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FRIENDS OF MUSIC -- AIX MUSICA (article first published : 2004-08-6)

Aix la Chapelle is the French name for Aachen, in north-west Germany, and a chamber group from that ancient city have called themselves Aix Musica. With help from two locals they presented an unusual and attractive recital of baroque music for the most recent Friends of Music concert at the Durban Jewish Centre.

The Aix players are Nigel Fish, well remembered here as the leader for many years of the cello section in the KZN Philharmonic; Johannes Poth, harpsichord; and Melitta Wolf; recorder. For this concert they were joined by Jitske Brien, violin, and Colleen Oxtoby, viola da gamba, which looks and sounds rather like a cello and is the bass member of the viol family, predecessors of the violin.

Johannes Poth’s harpsichord was brought from Germany for the group’s concerts in South Africa. It is a tiny instrument compared with a modern piano, with a keyboard of only three octaves, and is a copy of an original made about 250 years ago. On the inside of the lid is engraved the famous and rather doleful observation made by the German theologian Thomas a Kempis nearly 600 years ago: Sic transit gloria mundi; thus passes the glory of the world.

The programme covered works by Georg Philipp Telemann, Dario Castello, Johann Jakob Froberger, Matthew Locke and Girolamo Frescobaldi, all of them writing music in the seventeenth century. Telemann was top of the pops in his day, but listening to his music now it is hard to believe that he outlived both J.S. Bach and Handel. In retrospect, those supreme masters were miles ahead of their time. Nevertheless, Telemann’s music is of high value: sprightly allegros and eloquent slow movements, sometimes with harmonies that look to the future. And the same could be said about the other composers featured.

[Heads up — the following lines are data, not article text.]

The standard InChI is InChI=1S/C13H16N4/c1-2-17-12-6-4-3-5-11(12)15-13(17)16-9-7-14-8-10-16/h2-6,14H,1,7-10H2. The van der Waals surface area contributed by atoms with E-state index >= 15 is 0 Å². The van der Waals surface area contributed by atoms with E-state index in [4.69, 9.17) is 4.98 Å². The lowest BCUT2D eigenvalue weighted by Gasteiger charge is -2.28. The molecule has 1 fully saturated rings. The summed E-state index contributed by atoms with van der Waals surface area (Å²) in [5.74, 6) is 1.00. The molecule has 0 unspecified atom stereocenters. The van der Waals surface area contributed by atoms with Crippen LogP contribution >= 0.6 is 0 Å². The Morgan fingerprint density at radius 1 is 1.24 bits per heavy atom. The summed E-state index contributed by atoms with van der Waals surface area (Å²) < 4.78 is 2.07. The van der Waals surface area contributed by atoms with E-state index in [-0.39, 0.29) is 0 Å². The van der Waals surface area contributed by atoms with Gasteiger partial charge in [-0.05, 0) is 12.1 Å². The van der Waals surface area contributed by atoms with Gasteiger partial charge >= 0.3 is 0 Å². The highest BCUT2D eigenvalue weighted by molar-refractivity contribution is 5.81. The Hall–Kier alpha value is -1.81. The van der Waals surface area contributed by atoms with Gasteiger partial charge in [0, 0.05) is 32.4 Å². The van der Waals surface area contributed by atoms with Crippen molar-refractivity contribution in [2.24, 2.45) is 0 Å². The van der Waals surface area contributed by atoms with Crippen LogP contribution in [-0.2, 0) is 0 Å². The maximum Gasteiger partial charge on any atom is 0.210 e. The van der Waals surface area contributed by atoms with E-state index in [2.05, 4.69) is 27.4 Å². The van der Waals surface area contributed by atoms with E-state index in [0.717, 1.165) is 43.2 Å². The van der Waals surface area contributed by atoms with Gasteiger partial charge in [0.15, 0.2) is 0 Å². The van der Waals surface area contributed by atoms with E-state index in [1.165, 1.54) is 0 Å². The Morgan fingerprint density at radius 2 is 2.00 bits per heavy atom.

The playing was outstanding. Nigel Fish’s authority on the cello was always evident and Melitta Wolf, playing with great vigour and drama, showed that the recorder (a precursor of the flute) has a potential that far exceeds its role as an instrument for schoolchildren. Jitske Brien (violin) produced her usual graceful playing, and in rather lesser roles Johannes Poth and Colleen Oxtoby displayed high skills with the harpsichord and viola da gamba.

The evening’s Prelude Performers, financed by the National Lottery Distribution Trust Fund, were Jimmy and the Crickets, a group four young brass players who are full or part-time members of the KZN Philharmonic. Wearing black shirts and pants and looking rather like a crisp military unit, they played jazz for fifteen minutes, showing great verve and cohesion. I was sorry when their allocated time came to an end. Most enjoyable. - Michael Green




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